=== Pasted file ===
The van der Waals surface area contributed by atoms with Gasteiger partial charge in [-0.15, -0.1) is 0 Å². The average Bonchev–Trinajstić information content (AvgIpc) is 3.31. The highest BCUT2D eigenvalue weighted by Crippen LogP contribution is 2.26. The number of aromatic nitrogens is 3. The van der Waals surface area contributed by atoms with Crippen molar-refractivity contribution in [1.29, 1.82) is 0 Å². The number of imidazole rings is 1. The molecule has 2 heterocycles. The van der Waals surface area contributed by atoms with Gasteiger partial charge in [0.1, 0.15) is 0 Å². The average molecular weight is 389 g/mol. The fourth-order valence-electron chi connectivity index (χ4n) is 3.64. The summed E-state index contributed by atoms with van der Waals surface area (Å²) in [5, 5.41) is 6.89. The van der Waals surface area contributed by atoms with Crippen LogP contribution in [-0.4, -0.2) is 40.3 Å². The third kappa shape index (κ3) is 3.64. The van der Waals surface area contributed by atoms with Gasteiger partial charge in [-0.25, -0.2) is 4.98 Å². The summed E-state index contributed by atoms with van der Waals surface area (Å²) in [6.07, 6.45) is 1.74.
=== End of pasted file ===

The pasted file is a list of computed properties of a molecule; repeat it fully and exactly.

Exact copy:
The van der Waals surface area contributed by atoms with Gasteiger partial charge in [-0.15, -0.1) is 0 Å². The average Bonchev–Trinajstić information content (AvgIpc) is 3.31. The highest BCUT2D eigenvalue weighted by Crippen LogP contribution is 2.26. The number of aromatic nitrogens is 3. The van der Waals surface area contributed by atoms with Crippen molar-refractivity contribution in [1.29, 1.82) is 0 Å². The number of imidazole rings is 1. The molecule has 2 heterocycles. The van der Waals surface area contributed by atoms with Gasteiger partial charge in [0.1, 0.15) is 0 Å². The average molecular weight is 389 g/mol. The fourth-order valence-electron chi connectivity index (χ4n) is 3.64. The summed E-state index contributed by atoms with van der Waals surface area (Å²) in [5, 5.41) is 6.89. The van der Waals surface area contributed by atoms with Crippen LogP contribution in [-0.4, -0.2) is 40.3 Å². The third kappa shape index (κ3) is 3.64. The van der Waals surface area contributed by atoms with Gasteiger partial charge in [-0.25, -0.2) is 4.98 Å². The summed E-state index contributed by atoms with van der Waals surface area (Å²) in [6.07, 6.45) is 1.74.